# Troublesome coefficient of variation question.

1. Nov 27, 2009

### th_05

Given the following data for three possibile investments, A, B and C, calculate the coefficient of variation and with the aid of a diagram explain which is the least risky investment.

Expected Profit: A - 100 B - 120 C - 140
Standard Devi.: A - 10 B - 30 C - 20

I presume to calculate the COV you divide the standard deviation by the mean, to give you:

A: 100/10 = 0.1 B: 30/120 = 0.25 C: 20/140 = 0.14

I am struggling with how/what sort of diagram to use and how to explain which is the least risky investment. Any ideas would be great.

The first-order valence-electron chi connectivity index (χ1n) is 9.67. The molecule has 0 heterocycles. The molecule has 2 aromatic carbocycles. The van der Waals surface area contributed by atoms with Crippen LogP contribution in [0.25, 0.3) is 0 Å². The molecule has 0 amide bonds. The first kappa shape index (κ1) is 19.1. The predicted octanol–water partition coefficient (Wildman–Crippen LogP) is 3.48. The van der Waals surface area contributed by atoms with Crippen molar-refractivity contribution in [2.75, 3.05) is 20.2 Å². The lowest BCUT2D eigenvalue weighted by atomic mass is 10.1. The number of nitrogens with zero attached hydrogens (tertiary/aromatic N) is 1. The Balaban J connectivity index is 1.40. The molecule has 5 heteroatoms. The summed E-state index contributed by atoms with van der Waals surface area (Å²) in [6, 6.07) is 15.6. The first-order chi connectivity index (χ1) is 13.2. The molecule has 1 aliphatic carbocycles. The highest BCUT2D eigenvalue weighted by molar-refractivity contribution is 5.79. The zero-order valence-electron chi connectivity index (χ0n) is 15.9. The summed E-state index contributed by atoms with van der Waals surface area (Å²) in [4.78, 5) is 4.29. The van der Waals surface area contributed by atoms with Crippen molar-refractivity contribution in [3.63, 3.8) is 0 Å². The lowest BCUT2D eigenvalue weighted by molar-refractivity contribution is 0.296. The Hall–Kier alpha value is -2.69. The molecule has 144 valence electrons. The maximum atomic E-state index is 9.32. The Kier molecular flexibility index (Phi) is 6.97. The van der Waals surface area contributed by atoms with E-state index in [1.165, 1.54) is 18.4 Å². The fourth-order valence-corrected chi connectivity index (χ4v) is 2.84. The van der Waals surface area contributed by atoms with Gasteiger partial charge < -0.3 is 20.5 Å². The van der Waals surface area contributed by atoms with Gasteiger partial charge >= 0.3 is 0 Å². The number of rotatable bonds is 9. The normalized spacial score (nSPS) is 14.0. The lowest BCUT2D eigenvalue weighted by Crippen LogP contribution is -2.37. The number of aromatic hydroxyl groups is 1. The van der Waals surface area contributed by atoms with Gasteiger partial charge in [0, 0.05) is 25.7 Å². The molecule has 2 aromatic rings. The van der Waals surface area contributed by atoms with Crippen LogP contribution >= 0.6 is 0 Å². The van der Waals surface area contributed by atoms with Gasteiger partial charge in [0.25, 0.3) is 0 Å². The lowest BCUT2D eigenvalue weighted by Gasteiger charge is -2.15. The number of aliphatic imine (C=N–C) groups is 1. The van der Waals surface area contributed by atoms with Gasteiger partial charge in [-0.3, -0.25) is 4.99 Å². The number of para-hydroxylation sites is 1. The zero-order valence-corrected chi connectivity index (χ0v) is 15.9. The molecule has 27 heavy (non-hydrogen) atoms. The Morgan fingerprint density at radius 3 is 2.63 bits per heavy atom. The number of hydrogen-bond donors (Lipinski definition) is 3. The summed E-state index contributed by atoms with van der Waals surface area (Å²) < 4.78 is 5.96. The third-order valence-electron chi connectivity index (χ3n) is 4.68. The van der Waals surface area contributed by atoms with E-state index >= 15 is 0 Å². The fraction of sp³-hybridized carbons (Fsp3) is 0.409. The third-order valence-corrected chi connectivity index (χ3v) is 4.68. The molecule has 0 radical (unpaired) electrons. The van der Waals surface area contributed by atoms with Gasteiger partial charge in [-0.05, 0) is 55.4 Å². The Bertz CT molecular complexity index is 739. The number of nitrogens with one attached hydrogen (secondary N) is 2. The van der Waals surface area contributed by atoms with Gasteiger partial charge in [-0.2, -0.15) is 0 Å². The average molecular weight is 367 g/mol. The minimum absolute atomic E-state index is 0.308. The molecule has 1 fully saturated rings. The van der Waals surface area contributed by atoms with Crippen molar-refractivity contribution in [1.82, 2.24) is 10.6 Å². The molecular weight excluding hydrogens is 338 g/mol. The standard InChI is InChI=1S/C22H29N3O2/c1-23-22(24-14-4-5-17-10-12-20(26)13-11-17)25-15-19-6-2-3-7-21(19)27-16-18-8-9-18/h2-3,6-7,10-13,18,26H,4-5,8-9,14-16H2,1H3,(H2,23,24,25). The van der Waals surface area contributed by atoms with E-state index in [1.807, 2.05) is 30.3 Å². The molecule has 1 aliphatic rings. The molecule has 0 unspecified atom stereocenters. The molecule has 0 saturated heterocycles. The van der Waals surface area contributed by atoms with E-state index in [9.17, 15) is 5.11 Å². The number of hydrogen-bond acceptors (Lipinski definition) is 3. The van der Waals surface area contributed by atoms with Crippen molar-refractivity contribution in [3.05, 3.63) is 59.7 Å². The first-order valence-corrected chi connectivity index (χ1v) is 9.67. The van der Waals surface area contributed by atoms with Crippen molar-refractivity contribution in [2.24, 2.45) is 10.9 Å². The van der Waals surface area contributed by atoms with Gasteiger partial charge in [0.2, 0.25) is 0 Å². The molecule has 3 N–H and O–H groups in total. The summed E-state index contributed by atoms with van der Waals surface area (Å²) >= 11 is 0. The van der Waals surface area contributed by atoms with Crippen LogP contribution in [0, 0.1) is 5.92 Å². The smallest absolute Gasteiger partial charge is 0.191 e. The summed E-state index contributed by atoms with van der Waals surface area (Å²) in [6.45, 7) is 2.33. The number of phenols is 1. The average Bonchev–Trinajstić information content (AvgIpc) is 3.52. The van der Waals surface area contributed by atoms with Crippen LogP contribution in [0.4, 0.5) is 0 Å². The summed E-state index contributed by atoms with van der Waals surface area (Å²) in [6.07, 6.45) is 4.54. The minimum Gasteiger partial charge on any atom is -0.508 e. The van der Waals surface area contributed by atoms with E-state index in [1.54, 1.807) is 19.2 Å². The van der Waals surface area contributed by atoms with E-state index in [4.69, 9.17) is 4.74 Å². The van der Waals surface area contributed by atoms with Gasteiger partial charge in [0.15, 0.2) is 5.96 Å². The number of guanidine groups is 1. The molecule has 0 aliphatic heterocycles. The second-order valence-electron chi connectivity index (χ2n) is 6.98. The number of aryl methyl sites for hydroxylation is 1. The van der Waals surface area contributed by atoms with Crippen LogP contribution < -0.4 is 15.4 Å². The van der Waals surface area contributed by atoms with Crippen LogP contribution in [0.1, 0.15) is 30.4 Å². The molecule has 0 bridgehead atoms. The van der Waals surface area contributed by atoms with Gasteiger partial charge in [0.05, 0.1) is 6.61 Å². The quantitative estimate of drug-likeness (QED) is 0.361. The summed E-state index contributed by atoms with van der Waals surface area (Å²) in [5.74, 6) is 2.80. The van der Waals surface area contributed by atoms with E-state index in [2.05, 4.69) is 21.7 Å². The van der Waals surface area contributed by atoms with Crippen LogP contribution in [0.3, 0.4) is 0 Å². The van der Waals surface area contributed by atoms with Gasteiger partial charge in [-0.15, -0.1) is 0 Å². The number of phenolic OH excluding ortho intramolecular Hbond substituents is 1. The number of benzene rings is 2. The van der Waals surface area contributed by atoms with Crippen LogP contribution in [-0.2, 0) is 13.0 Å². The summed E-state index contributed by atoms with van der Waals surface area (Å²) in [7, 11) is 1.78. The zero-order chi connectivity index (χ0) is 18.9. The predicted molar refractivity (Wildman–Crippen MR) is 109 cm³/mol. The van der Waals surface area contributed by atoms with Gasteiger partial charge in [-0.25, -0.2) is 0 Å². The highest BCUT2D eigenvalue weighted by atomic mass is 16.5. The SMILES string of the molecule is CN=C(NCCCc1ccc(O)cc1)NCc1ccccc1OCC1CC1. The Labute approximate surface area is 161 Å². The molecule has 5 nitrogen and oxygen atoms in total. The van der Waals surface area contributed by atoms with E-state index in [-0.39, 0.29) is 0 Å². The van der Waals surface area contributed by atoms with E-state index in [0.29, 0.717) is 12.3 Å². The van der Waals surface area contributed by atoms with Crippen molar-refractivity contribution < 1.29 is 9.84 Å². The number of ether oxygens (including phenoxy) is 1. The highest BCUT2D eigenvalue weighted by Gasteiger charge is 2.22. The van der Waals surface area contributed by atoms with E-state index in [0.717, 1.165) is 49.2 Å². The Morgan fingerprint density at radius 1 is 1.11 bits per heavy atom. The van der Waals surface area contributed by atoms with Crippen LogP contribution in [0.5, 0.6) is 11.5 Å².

2. Nov 28, 2009

Are you to assume that the underlying distributions are normal for each investment? If so, you have the mean and standard deviation for each investment; draw the bell curves.

For evaluating which is riskiest: the use of the coefficient of variation is pretty informal: begin by stating, in your own words, what the c.v. tells you (I don't mean in terms of what percentage of the mean the standard deviation is, I mean the interpretation). You may find yourself answering the question when you do that.

3. Nov 29, 2009

### th_05

Thanks very much. It is normal distribution yes, I have not used c.v. before so what exactly does this tell me? And shall I draw out a curve for each investment?

4. Nov 29, 2009